Organising Inclusive Meetings & Activities

When considering an accessible and inclusive meeting, there are 3 aspects you need to think about:

  1. Planning and preparation
  2. The equipment and information
  3. The conduct of the meeting.

Remember:
There have always been disabled people engaged in political activities but never to the extent that they are today.
It is not possible or practical for organisers of demonstrations or certain other political activities to consider the access needs of all the disabled individuals who may want to take part.
Disabled people for their part equally need to understand that with Rights come responsibilities and this includes their own safety.
Nevertheless in order to be able to make informed choices as to whether or not they can participate, disabled people require as much information as is possible to give.

Disabled people would find it useful to know for example:
  • Details of a meeting place (nearest stations, bus routes, parking, etc)

  • Agreed route of the March and its length

  • Details of a rallying place (nearest stations, bus routes, parking, etc)

  • If disabled people are to form a separate contingent that the lead disabled people are able to liaise with identifiable stewards in case or changes in plans or possible emergencies.


1. Planning - Choosing a venue

When considering whether a venue is accessible, the first obvious thought may be to avoid entrances with steps.  There are however, many other things to watch for or that you can provide to make the venue accessible:

  • Is there a barrier-free pathway to the meeting space? A barrier-free pathway means that a person with a mobility impairment can make it from the street into the meeting room without encountering stairs.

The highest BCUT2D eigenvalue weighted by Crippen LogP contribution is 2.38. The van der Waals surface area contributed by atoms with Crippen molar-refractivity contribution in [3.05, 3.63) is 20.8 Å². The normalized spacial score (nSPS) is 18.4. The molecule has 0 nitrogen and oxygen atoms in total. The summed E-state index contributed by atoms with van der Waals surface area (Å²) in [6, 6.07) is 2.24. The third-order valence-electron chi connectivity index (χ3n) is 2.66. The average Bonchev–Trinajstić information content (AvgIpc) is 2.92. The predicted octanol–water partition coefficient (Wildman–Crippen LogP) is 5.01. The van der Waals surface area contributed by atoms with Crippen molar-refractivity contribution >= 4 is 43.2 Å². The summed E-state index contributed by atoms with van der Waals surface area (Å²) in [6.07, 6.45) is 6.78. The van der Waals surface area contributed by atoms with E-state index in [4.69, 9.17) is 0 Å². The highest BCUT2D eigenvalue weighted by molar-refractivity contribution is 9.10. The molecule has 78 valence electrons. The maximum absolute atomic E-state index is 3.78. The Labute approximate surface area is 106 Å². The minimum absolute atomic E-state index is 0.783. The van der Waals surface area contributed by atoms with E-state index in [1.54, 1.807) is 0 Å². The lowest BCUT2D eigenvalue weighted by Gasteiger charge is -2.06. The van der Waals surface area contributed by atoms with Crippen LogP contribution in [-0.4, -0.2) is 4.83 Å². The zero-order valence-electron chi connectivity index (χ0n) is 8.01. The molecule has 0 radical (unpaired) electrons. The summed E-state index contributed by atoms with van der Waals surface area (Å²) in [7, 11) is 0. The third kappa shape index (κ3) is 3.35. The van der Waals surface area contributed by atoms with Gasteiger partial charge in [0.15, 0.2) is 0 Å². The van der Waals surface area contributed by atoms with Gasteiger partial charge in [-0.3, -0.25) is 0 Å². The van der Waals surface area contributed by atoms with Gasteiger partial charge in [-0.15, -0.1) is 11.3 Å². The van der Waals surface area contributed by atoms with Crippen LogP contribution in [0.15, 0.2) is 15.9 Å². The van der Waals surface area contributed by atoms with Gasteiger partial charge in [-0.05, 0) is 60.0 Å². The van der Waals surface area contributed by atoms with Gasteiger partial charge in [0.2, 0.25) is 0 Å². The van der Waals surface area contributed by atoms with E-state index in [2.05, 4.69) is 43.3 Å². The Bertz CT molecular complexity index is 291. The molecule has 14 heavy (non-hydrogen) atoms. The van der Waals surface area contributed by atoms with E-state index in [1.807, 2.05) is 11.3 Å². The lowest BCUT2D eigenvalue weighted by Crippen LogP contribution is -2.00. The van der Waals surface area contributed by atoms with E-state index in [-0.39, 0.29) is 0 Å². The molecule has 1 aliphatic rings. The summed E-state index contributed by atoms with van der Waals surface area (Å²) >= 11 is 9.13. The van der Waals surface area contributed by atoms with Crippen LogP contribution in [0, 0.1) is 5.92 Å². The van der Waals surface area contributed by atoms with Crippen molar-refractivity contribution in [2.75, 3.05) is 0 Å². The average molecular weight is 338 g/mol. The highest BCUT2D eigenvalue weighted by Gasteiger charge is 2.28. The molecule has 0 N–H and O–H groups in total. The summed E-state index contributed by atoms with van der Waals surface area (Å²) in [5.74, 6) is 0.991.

• Is it easy to reach the meeting space from public transportation? Many disabled people rely on public transportation to get around.
  • Is there adequate parking, including disabled parking?
  • Is there an accessible toilet nearby?
Consider:
  • Dimensions - door width, sharp corners, wheelchair ramps, access to parking for anyone with limited mobility, angle of slopes, toilets, background noise levels, lighting, clear signage.
  • Size of the venue in relation to the number of wheelchair users expected to attend. Space is required for wheelchairs to be manoeuvred. As a general guide allow two spaces for every wheelchair user.
  • Lighting levels for people with visual impairments, as lowlighting is a barrier.
  • Availability of induction loops or arrange reserved front seating for attendees who are hard of hearing
  • Crèche facilities if these are required or whether childcare/carer’s expenses can be paid as an alternative.

If you have been unable to get an ideal venue, plan how you will overcome issues to accommodate individuals, e.g. arranging help to get people down slopes.

Always:
  • Check the accessibility of a venue for yourself. Not only can you then be confident with what you are saying, but you can also answer enquiries more accurately.
  • Brief the Venue staff regarding your needs, including numbers and access requirements.
  • Arrange the seating so that wheelchair users have a choice of where they sit.
  • Have someone stand by the main entrance to direct people to the meeting room and help those needing assistance. This is a courtesy that everyone will appreciate.

2. Providing Information and Equipment

Planning